Kiddom offers a free digital gradebook for teachers; however, when they pivoted towards curriculum management, it required the team to rethink the gradebook.
The project objective was to support standards-based grading with a more robust system for assessment building.
I was the sole product designer working with a PM, Head of Product, with some oversight from Head of Design in the beginning.
Important to note, this was during a transition time where we no longer had our Head of Design mid-way through the project.
As we were defining the project, I gathered user feedback, interviews, and personas that we already had in our internal resources to understand how teachers grade.
- Inputting grades is necessary but time-consuming
- Teachers are used to grid formats
- Teachers who do mastery based grading need more tools and detailed reports
A lot was going on at this time. Kiddom, previously a learning management system (LMS), pivoted towards robust curriculum and assessment tools. This necessitated rethinking the gradebook.
My goal: satisfy the requirements from digital curriculum and delight the user with workflow improvements.
- How might we support standards-based grading, and more specifically, mastery-based as well?
- What other UX debt may we address?
- How might we enable quick, painless grading?
There was not a formal design brief, so I gathered our PMs in order to order through the problem and priorities to keep it in mind for planning and design.
From our conversation, I focused on developing questions and key goals that would incapsulate the problem.
My research reinforced:
- We have the potential to address pain points with our current gradebook
- Gradebooks are usually grids. Mastery-based grading would typically use color to distinguish levels and assignments are vertically spread at the top
- No mastery-based gradebook enabled question level reporting
I set out to design something better than a grid.
I investigated the known data on our users, did very comprehensive audits for student and grading experiences, and researched not just digital and print gradebooks but ones that touted as "standards-based."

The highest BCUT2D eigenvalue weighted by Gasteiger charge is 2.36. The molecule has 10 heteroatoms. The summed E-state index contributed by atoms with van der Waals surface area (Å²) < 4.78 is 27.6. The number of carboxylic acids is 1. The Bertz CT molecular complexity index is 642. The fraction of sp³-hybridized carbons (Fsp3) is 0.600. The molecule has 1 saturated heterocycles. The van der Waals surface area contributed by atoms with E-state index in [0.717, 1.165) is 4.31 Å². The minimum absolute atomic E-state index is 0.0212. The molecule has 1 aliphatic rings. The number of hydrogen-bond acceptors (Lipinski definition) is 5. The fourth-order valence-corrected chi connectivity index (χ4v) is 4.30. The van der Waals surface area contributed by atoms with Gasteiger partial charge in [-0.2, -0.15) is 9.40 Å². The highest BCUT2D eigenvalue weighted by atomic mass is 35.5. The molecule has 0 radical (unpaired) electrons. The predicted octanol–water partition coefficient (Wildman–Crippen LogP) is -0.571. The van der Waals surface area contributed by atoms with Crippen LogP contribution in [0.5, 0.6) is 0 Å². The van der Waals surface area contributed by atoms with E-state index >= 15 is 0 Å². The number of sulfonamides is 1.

I knew that standards-based did not necessarily mean that it supported mastery-based grading, which requires more detailed grading and reports.
Some takeaways from this session:
- Move away from legacy designs
- Enable horizontal, vertical input (optimize inputting)
- Solve for question-level grading
While awaiting some Product and Design direction, I used existing, legacy components to make some quick high-fidelity mock ups to get feedback from our CEO, Product, Engineering, and Design on our direction and bandwidth.
With the feedback that I received, I decided to hit the drawing board for ideation.
I met with my product manager to talk through the shifting landscape for our components. We decided that the trajectory was to support the curriculum builder design (which was being developed concurrently with my designs). In addition, I need to explore how to support question-level inputs.
I focused on these problems to solve:
- reflect curriculum builder style
- explore question-level input
- explore horizontal, vertical grading
- explore ways to represent rubrics
My PM shared some information that she had done with our User Researcher. Teachers were looking for a grid-layout because teachers may want to grade a single student across for all questions or grade each question for each student down the line.
We collaborated on the end result: the vertical roster would enable workflow (who am I grading? what remains to be graded?) and result. The horizontal bar would support question level (what am I grading?)
I played with a variety of formats, not even represented above. In my head I thought of it as:
Option 1: Popover input
Option 2: Line input
Option 3: Toggle screens for workflow
Option 4: Modified grid for question level
And, of course, keeping in mind how mobile might support the options.
Just when I was gathering the mock ups above for a prototype test it with users, the project was reassigned to the new Senior Product Designer for a fresh perspective. The feedback that I received from the CEO and Lead of Product was that it was too complicated and they wanted an outside perspective to simplify things.
Looking back, I also see this as an opportunity to learn about communication and revision. While I did create a document for the Lead of Product to check in on the progress, I should have included the CEO into the design choices that my PM and I discussed as well. I tend to design the most complicated view first, to test the complexity of the system and choices, so I had not yet pared down the designs to show a less complicated use case.
I was looking forward to getting a fresh perspective from our users. I would have asked new and old users to grade some papers in order to see if it was intuitive, and if not, what was confusing. Then based on user feedback decide what was necessary and what could be pared away. Without actual testing, I did a mock up of some revisions.